Murdering 'lifers' at a maximum-security prison have spoken about the reality of their grisly existence behind bars.
There are 200 killers in HM Prison Shotts, Scotland, and Channel 4's latest reality TV show gives viewers a glimpse behind the barbed wire.
In Lifers Behind Bars, men serving a life sentence talk candidly about taking drugs to cope with the stress of prison and how it feels to live in a cell, the Daily Record reports.
Some of them have been in the system for so long that they call the Scottish Prison Service "mum and dad".
Tam, 50, an inmate since he was 20, is now at Castle Huntly, the only open prison in Scotland. As he irons his shirt ready for his release, he vows that he will not be coming back.
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'Watching sheep is good for my soul' - James Smith
His prison job is cleaning the visiting room. He enjoys this because he can look out of the window at the sheep on the hillside. Sometimes he watches the farmer at work. “It’s nature,” he says approvingly to the camera. “It’s good for the soul.”
In 2015, Smith beat his brother-in-law Alexander Cameron to death with a mallet and an axe before tying up the body and burying it in a pile of horse manure on his farm in West Lothian.
Smith, 60, claimed it was self-defence, that Cameron attacked him and threatened to shoot his wife.
He phones his disabled wife twice a day and describes being in prison as like “being dead”.
'I will never admit to killing my flatmate' - James CullinaneRead More
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On the morning of April 15, 2009, Cullinane tells the camera, he woke up without a care in the world. By the end of the day, he was in custody, charged with the murder of his flatmate Stephen Williamson.
Throughout his trial he claimed that a friend, Audrey Hepburn, killed Williamson.
His application for a review has been turned down twice. He still maintains he’s innocent and was counting on Williamson to tell the police what really happened. He died before he could identify his killer.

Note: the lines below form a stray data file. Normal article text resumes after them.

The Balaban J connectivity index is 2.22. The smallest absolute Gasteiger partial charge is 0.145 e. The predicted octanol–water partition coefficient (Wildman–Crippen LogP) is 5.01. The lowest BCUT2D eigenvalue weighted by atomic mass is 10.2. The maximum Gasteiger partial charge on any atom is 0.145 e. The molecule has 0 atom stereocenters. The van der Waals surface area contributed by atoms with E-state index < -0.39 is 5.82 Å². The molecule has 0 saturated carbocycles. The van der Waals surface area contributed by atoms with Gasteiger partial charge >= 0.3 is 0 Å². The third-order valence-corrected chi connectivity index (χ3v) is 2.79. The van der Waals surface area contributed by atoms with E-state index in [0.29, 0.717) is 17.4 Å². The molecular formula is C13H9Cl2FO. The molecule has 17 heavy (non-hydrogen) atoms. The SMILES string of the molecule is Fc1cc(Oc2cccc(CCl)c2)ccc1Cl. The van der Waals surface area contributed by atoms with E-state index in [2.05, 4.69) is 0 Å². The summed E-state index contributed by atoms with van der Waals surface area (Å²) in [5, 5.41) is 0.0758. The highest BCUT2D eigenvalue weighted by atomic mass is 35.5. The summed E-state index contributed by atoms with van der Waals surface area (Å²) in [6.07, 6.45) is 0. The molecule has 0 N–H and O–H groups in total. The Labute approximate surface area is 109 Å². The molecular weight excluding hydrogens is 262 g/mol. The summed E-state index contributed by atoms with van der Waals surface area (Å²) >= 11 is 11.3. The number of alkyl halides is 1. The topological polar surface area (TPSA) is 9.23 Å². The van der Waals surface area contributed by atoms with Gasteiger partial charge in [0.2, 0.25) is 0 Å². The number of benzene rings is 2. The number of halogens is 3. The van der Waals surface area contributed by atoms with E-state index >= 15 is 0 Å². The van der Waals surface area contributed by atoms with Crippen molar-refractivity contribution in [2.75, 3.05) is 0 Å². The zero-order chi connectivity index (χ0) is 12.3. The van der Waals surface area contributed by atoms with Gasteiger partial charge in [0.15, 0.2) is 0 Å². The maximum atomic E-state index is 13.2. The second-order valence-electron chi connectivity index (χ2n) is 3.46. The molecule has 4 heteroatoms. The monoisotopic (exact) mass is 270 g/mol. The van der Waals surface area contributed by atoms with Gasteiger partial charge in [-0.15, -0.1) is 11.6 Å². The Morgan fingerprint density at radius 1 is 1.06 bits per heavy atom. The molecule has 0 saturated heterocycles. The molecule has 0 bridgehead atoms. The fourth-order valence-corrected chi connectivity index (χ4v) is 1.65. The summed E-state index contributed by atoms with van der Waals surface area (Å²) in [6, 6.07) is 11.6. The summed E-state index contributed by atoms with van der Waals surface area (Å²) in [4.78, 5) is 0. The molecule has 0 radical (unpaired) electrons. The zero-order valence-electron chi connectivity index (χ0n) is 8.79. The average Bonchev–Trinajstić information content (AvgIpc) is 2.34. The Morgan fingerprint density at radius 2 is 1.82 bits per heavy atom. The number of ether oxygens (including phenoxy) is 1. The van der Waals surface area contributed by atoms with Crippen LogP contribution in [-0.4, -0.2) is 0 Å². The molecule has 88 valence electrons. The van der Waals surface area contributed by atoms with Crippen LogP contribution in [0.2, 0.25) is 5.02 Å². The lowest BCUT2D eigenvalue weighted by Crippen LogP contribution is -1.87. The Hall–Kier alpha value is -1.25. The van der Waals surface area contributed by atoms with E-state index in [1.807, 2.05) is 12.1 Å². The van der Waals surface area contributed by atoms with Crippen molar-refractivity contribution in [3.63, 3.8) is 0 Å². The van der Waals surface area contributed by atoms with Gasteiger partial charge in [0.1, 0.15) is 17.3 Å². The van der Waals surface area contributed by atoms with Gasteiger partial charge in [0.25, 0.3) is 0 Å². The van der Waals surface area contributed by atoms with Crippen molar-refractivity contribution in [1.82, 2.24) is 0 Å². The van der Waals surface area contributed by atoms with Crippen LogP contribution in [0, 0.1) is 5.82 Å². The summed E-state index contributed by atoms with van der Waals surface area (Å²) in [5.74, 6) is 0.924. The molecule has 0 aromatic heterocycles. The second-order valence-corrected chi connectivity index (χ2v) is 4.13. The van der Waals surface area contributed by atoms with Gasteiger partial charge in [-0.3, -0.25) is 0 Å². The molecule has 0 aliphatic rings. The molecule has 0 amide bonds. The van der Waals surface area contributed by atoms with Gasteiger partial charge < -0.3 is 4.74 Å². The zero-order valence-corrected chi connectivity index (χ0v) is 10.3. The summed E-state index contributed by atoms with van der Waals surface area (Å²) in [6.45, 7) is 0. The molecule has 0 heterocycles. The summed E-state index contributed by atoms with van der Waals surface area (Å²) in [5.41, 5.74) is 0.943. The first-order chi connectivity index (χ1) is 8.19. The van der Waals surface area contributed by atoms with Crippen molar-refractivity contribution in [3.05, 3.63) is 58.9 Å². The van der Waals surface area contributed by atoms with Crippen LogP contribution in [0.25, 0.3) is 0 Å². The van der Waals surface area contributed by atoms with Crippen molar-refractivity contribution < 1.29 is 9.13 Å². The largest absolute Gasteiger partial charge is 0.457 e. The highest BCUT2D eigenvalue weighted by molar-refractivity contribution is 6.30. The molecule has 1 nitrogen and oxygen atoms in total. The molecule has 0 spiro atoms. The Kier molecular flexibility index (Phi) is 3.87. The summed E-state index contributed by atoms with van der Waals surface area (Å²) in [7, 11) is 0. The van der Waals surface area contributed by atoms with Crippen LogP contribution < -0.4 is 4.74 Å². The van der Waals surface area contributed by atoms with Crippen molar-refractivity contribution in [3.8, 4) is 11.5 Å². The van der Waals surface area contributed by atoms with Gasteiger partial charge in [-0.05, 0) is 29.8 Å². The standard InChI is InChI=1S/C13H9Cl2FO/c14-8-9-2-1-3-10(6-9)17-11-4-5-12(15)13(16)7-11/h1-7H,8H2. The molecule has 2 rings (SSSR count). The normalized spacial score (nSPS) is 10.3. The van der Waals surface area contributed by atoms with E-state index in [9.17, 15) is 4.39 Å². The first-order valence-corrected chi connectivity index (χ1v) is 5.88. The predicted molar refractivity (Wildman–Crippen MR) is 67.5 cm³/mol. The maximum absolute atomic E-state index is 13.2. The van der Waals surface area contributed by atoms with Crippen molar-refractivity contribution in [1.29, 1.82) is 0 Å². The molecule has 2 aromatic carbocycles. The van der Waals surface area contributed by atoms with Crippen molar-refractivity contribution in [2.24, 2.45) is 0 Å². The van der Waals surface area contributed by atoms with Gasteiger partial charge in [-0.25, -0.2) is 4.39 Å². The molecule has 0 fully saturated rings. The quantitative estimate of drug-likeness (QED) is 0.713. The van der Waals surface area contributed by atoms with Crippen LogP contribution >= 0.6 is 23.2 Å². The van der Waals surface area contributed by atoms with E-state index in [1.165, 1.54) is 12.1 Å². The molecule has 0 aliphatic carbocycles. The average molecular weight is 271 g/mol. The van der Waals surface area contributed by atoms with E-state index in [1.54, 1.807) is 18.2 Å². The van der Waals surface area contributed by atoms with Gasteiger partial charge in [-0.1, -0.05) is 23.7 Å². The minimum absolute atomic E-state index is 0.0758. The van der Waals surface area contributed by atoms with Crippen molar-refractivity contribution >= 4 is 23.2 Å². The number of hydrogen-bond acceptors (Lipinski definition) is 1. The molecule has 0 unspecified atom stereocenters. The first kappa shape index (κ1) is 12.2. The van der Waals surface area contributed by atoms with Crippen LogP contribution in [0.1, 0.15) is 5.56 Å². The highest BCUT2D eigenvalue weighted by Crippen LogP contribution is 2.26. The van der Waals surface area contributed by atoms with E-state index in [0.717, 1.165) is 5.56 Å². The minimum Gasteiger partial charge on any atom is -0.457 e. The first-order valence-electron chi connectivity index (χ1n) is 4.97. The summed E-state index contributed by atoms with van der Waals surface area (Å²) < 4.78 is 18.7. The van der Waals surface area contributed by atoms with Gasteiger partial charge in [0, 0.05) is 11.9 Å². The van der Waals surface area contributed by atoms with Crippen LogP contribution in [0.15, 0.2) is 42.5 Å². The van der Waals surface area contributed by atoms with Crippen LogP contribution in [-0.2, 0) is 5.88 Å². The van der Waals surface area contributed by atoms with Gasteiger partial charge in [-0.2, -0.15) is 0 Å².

Cullinane spends his time in his cell, painting. He has not taken the courses that are the first stage of applying for release. Doing this would mean acknowledging that he had committed the crime and showing remorse.
'I'm hooked on Jesus now, not drugs' - Paul Steadward
It was the middle of a 12-hour nightshift at Warburtons bakery in Bellshill, Lanarkshire, when an argument about tea breaks spilled out into the car park.
Paul Steadward, then 35, stabbed his 26-year-old colleague Steven McArdle through the heart with what he describes in the show as “a wee steak knife” – in reality 10 inches – after the young dad came back 15 minutes late from a break.
Steadward says he had it in his locker to cut lamb chops he’d brought in for dinner the night before.
He admits taking painkillers, sleeping tablets, heroin and methadone during the early years of his sentence, which began in 2007.
He now spends his time reading religious books and the film shows him in his cell with his Bible. He says his faith brings him hope.
'Talk to my lawyer about pal slaying' - Kieran Davies
The unemployed Welshman was living in a flat on Edinburgh’s posh Scotland Street when he was found guilty of murdering his flatmate and best friend earlier this year.
Ashley Hawkins, 32, was found face down in a pool of blood. He had been kicked and beaten all over, including at least 24 blows to his head, probably with a metal pole and a hammer found at the scene.
When the police arrived at the locked flat, Davies, 28, was found there wearing only jogging bottoms and trainers, both soaked with the dead man’s blood.
A psychiatrist told the trial that Davies suffered from a delusional disorder. He maintained his innocence throught the court case.
Even now, he refers questions about the night to his lawyer.
● Lifers Behind Bars, Channel 4, tonight, 9pm